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Google Employees Revolt Over Planned Censored Search Engine in China
A couple of weeks after The Intercept detailed Google’s controversial strategy to re-enter the Chinese market with a censored version of its search engine, an employee revolt appears to have put the brakes on the plan – or at least slowed it down.
The Wall Street Journal reported that while Google chief executive officer Sundar Pichai defended the company’s plan to ramp up its business in China during an all-hands meeting last week, he also assured employees that it is “not close to launching a search product” in the country. About 1,400 Google employees signed a letter to management – obtained by the New York Times – demanding more transparency on ethical issues.
The Intercept‘s Ryan Ghallagher reported that the secret project – known as Dragonfly – was launched last spring and then “accelerated following a December 2017 meeting between Google’s CEO Sundar Pichai and a top Chinese government official, according to internal Google documents and people familiar with the plans.” According to the leaked documents, “Google’s Chinese search app will automatically identify and filter websites blocked by the Great Firewall,” which is the name given to China’s strict internet censorship laws.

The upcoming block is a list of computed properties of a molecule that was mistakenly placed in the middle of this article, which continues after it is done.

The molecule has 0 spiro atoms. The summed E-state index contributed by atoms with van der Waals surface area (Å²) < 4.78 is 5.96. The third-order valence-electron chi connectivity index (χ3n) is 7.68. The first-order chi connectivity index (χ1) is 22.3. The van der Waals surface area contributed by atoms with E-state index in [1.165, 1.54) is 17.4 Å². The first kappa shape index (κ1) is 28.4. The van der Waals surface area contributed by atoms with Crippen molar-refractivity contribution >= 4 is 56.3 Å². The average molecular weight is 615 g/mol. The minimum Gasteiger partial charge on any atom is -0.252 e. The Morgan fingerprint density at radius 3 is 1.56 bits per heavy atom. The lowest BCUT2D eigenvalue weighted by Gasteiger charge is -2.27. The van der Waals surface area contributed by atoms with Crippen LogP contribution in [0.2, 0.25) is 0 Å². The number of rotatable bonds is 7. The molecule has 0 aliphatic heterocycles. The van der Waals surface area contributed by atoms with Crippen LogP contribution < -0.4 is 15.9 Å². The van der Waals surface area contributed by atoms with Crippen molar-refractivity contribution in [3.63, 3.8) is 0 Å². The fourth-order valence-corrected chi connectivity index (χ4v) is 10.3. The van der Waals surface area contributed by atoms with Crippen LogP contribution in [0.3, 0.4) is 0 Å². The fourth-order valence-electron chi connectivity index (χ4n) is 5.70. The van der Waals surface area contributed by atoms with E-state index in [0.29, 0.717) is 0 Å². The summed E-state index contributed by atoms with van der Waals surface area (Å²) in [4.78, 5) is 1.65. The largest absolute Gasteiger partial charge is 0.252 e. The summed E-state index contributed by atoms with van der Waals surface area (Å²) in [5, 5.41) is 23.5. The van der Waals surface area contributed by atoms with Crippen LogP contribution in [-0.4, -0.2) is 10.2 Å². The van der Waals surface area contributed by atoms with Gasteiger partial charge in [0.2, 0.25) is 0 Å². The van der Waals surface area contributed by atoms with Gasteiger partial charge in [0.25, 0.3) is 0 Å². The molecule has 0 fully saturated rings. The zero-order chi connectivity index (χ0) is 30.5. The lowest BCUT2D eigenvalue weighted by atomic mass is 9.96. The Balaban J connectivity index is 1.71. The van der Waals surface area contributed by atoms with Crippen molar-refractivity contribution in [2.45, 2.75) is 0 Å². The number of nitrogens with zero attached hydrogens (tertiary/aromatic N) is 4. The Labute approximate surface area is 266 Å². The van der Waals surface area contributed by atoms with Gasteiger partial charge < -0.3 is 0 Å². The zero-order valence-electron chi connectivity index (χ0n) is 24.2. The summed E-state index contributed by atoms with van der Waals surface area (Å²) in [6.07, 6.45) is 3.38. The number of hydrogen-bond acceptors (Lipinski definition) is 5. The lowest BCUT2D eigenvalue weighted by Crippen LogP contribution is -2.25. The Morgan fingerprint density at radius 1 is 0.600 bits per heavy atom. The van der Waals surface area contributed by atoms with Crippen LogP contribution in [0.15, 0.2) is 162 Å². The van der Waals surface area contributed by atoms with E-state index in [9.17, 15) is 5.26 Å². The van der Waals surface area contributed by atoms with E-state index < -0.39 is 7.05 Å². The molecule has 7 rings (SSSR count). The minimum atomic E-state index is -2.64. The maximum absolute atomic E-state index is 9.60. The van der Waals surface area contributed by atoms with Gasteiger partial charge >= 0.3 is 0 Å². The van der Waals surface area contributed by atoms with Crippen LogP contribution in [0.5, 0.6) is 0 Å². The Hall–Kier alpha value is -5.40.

In the letter signed by employees, they took Google’s management to task for not keeping them informed on its plans, noting that “the decision to build Dragonfly was made in secret” and that most employees only learned about it through news reports.
And yet, for many Google employees, the plan to re-enter mainland China with a censored version of its search engine could prove difficult to accept, given the dramatic way the company shutdown its service there in 2010. Google said at the time that it was forced to leave the country because of sophisticated cyber attacks allegedly originating out of China.“[During] our investigation into these attacks we had uncovered evidence to suggest that the Gmail accounts of dozens of human rights activists connected with China were being routinely accessed by third parties, most likely via phishing scams or malware placed on their computers,” Google said in a blog post announcing its decision to yank its service from the country.
While Pichai believes the company can have a “positive impact” in China, Brandon Downey, a former Google engineer, wrote an essay explaining how that reasoning was used the first time Google entered the market, noting “the company’s executives got employees to go along with their first push into China by arguing that giving the country’s citizens access to filtered results through a search engine was better than no Google search engine at all,” the Journal reports. Instead, Chinese authorities hacked Google to go after human rights activists and other dissidents.
The answer to this is NO, it will not give people access to a lot more information.
Fun fact: When google first entered China, the number of censored terms was in the low hundreds.
By the time it left, the tens of thousands.
Being there *didn't help*.
— Brandon Downey (@bdowney) August 16, 2018
Despite shutting down its search engine, Google has maintained a presence in the country with more than 700 employees based in China.
Photo: Getty iStock